x Abu Dhabi, UAEFriday 21 July 2017

Lebanese heritage campaigners protest over destruction of Phoenician port site

The archaeological site, said to be about 2,500 years old, was demolished on Tuesday to make way for a US$500 million (Dh 1.8bn) project in Beirut's downtown.

Bulldozers dig the site of the old Phoenician port in Beirut's Mina Al Hosn coastal neighbourhood to lay the ground for a new building.
Bulldozers dig the site of the old Phoenician port in Beirut's Mina Al Hosn coastal neighbourhood to lay the ground for a new building.

BEIRUT // Lebanese cultural heritage activists protested in Beirut yesterday against the destruction by a development company of what they believe was an ancient Phoenician port.

The archaeological site, said to be about 2,500 years old, was demolished on Tuesday to make way for a US$500 million (Dh 1.8bn) project in Beirut's downtown - a move that campaigners said took them by surprise.

The project, known as the Venus Towers, had been on hold for more than a year after the previous minister of culture halted construction to protect the site.

However, the current culture minister, Gaby Layyoun, overturned the decision this week, saying the site was found to be of no major significance.

The Association for the Protection of the Lebanese Heritage (APLH) held a demonstration outside the culture ministry yesterday, with dozens of people calling for Mr Layyoun to resign.

Josef Haddad, one of the co-founders of APLH, said the decision to go ahead with the demolition appeared hasty.

"We were taken by surprise and when we realised and arrived on the site, 90 per cent was gone," he said. "We have been told that there could be some restoration of the site. But we are now preparing a case on the basis that this was done illegally."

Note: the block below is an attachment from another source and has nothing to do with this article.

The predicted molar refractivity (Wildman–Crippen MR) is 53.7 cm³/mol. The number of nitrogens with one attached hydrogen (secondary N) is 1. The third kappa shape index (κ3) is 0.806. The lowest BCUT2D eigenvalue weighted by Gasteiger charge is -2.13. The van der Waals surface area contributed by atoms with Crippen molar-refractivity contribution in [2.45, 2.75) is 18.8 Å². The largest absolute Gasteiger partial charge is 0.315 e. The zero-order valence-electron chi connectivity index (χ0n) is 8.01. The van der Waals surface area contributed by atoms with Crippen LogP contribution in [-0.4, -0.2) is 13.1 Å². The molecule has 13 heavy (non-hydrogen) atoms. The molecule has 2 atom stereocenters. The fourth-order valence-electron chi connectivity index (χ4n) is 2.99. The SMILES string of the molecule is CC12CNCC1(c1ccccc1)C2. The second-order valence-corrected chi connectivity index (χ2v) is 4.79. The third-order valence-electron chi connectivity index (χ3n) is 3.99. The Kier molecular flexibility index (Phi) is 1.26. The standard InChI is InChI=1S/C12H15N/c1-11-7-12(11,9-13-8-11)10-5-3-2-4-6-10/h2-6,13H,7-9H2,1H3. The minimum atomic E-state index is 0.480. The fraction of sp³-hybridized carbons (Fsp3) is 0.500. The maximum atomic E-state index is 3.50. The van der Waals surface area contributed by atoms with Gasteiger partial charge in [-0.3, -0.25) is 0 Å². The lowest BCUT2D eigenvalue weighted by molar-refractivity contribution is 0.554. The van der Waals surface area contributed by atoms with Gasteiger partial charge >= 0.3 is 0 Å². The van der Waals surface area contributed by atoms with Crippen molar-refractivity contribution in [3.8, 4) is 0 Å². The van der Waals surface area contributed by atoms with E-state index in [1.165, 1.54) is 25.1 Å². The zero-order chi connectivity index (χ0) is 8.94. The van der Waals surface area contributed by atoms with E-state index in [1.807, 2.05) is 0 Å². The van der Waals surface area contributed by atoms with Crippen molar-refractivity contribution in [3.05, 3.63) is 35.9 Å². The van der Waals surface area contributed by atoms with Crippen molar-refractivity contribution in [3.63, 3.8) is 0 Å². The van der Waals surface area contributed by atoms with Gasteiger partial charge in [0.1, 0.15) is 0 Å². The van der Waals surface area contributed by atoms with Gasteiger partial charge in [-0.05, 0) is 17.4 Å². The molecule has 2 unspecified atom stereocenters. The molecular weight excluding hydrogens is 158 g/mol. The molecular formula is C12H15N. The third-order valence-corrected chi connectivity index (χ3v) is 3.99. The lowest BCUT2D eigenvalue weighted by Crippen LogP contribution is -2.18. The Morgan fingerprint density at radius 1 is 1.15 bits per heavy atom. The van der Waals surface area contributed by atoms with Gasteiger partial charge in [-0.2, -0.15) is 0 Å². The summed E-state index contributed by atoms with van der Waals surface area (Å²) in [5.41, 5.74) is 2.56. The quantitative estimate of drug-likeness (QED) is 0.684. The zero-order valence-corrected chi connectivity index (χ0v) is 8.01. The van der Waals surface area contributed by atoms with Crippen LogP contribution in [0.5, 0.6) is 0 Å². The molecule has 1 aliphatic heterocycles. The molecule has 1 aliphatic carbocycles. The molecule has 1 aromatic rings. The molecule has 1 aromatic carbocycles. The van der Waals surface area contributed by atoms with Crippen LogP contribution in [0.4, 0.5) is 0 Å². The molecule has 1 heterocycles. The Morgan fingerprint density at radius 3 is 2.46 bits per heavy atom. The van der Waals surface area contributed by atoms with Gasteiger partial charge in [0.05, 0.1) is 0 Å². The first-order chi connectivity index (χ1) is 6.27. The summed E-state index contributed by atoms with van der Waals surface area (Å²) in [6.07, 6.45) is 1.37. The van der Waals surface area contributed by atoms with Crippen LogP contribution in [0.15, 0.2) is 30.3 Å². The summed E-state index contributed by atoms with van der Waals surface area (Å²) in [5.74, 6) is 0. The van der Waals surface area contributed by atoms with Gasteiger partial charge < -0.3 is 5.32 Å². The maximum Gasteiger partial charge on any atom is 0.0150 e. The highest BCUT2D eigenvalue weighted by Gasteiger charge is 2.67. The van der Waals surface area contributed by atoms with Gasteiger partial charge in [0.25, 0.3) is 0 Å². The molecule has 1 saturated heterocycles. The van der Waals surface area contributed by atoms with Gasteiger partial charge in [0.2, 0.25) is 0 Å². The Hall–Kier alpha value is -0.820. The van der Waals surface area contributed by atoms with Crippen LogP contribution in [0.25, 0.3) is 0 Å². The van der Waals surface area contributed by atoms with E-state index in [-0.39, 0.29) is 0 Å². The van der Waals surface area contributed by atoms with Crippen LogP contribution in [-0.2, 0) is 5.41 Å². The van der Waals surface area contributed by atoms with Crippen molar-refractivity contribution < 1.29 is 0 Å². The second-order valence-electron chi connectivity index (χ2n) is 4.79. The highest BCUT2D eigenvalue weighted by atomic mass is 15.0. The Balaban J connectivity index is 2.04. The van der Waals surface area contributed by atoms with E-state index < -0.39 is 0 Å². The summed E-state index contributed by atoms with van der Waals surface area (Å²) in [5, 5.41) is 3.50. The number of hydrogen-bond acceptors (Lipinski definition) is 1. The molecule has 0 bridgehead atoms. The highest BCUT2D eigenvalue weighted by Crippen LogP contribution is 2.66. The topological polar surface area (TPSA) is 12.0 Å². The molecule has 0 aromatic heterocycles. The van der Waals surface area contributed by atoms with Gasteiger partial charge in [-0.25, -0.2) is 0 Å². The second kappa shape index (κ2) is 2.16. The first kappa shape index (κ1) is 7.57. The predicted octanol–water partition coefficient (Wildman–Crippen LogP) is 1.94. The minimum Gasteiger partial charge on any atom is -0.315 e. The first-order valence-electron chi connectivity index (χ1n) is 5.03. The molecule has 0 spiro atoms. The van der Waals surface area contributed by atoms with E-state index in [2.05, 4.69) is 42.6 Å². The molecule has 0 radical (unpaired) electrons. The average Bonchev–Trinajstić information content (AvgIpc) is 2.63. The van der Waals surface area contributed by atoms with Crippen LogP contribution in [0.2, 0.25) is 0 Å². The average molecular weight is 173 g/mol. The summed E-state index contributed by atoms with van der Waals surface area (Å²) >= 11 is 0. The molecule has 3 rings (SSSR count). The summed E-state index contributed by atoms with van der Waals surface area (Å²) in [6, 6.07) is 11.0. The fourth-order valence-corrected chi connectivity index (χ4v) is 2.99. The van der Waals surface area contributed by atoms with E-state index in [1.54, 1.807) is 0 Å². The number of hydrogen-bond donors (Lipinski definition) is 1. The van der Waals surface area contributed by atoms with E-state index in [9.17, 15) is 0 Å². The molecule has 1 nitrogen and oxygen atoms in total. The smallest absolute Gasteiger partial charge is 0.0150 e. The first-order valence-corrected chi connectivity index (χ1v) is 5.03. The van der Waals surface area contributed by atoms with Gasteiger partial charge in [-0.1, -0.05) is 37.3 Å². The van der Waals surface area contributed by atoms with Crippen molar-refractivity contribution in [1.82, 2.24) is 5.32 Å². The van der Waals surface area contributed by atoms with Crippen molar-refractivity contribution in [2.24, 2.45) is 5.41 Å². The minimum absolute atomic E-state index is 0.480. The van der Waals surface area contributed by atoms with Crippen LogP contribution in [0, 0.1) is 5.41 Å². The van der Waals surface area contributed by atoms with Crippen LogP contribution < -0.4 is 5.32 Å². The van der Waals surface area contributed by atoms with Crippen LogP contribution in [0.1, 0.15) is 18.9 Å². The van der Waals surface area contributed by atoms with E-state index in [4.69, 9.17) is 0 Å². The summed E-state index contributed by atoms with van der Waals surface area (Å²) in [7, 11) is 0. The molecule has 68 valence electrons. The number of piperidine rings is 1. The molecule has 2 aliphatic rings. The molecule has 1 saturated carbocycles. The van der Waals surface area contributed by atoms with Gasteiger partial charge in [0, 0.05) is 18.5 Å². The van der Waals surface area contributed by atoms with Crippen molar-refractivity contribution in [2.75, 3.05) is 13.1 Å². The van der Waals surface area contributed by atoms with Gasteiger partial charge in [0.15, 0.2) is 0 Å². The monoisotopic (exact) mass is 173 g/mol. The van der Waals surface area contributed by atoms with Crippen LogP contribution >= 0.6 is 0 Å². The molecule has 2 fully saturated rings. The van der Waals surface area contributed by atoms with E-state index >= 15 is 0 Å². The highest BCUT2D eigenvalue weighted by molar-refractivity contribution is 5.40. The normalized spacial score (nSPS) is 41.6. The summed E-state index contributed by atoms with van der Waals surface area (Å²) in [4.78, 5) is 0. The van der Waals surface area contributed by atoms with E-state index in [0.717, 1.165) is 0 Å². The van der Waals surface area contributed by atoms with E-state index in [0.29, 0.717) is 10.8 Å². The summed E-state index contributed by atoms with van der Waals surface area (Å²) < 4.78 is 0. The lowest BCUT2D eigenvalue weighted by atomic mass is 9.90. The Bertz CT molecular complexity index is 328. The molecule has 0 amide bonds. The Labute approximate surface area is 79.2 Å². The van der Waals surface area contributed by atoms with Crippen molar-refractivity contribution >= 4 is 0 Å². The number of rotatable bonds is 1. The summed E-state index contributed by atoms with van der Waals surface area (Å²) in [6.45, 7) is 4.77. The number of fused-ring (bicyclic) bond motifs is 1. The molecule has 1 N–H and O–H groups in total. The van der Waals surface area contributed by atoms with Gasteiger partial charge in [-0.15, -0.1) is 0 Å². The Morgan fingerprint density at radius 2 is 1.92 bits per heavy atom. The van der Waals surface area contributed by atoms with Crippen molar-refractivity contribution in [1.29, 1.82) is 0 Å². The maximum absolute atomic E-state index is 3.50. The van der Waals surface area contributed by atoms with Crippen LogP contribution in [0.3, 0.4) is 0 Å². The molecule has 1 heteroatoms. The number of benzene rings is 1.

A culture ministry source said that a recent re-evaluation had determined that the site was "not a national treasure".

"The minister declassified the site as it was not significant enough to be included on the national heritage list," he added. "The most recent report concluded 100 per cent that the structures on the site were not related to a harbour or maritime structures."

Campaigners responded that while they have archaeological findings that indicate that the ruins were those of an ancient port, the issue is not necessarily what it was used for but that it was an archaeological site that should have been preserved.

Hassan Jaafar, the assistant managing director of Venus Real Estate Development, rejected the notion that the site was of historical significance.

Work has been halted in the last couple of days as a judge sought to clarify the issue but Mr Jaafar said the company was looking to resume the project as soon as possible.

zconstantine@thenational.ae